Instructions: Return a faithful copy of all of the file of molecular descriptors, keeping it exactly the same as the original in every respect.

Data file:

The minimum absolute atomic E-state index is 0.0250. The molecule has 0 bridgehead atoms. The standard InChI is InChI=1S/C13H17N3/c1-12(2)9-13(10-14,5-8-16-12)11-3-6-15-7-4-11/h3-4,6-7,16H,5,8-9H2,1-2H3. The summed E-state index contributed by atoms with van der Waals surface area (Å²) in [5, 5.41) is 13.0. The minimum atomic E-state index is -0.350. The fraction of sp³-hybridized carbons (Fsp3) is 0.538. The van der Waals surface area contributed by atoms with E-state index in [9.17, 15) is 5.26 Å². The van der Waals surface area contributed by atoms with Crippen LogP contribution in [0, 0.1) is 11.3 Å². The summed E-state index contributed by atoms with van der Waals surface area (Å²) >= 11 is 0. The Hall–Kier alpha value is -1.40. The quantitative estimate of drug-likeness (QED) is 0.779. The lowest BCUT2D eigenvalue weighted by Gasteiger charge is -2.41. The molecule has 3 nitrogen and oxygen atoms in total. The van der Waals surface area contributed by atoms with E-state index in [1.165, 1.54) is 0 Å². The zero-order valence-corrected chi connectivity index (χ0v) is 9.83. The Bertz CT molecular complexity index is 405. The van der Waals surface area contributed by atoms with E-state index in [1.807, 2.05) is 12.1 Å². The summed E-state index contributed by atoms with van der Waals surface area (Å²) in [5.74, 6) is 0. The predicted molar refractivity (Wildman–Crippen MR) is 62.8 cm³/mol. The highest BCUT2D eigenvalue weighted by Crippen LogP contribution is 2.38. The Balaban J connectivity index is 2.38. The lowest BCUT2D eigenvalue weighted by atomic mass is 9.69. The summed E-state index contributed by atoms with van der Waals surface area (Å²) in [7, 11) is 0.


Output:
The minimum absolute atomic E-state index is 0.0250. The molecule has 0 bridgehead atoms. The standard InChI is InChI=1S/C13H17N3/c1-12(2)9-13(10-14,5-8-16-12)11-3-6-15-7-4-11/h3-4,6-7,16H,5,8-9H2,1-2H3. The summed E-state index contributed by atoms with van der Waals surface area (Å²) in [5, 5.41) is 13.0. The minimum atomic E-state index is -0.350. The fraction of sp³-hybridized carbons (Fsp3) is 0.538. The van der Waals surface area contributed by atoms with E-state index in [9.17, 15) is 5.26 Å². The van der Waals surface area contributed by atoms with Crippen LogP contribution in [0, 0.1) is 11.3 Å². The summed E-state index contributed by atoms with van der Waals surface area (Å²) >= 11 is 0. The Hall–Kier alpha value is -1.40. The quantitative estimate of drug-likeness (QED) is 0.779. The lowest BCUT2D eigenvalue weighted by Gasteiger charge is -2.41. The molecule has 3 nitrogen and oxygen atoms in total. The van der Waals surface area contributed by atoms with E-state index in [1.165, 1.54) is 0 Å². The zero-order valence-corrected chi connectivity index (χ0v) is 9.83. The Bertz CT molecular complexity index is 405. The van der Waals surface area contributed by atoms with E-state index in [1.807, 2.05) is 12.1 Å². The summed E-state index contributed by atoms with van der Waals surface area (Å²) in [5.74, 6) is 0. The predicted molar refractivity (Wildman–Crippen MR) is 62.8 cm³/mol. The highest BCUT2D eigenvalue weighted by Crippen LogP contribution is 2.38. The Balaban J connectivity index is 2.38. The lowest BCUT2D eigenvalue weighted by atomic mass is 9.69. The summed E-state index contributed by atoms with van der Waals surface area (Å²) in [7, 11) is 0.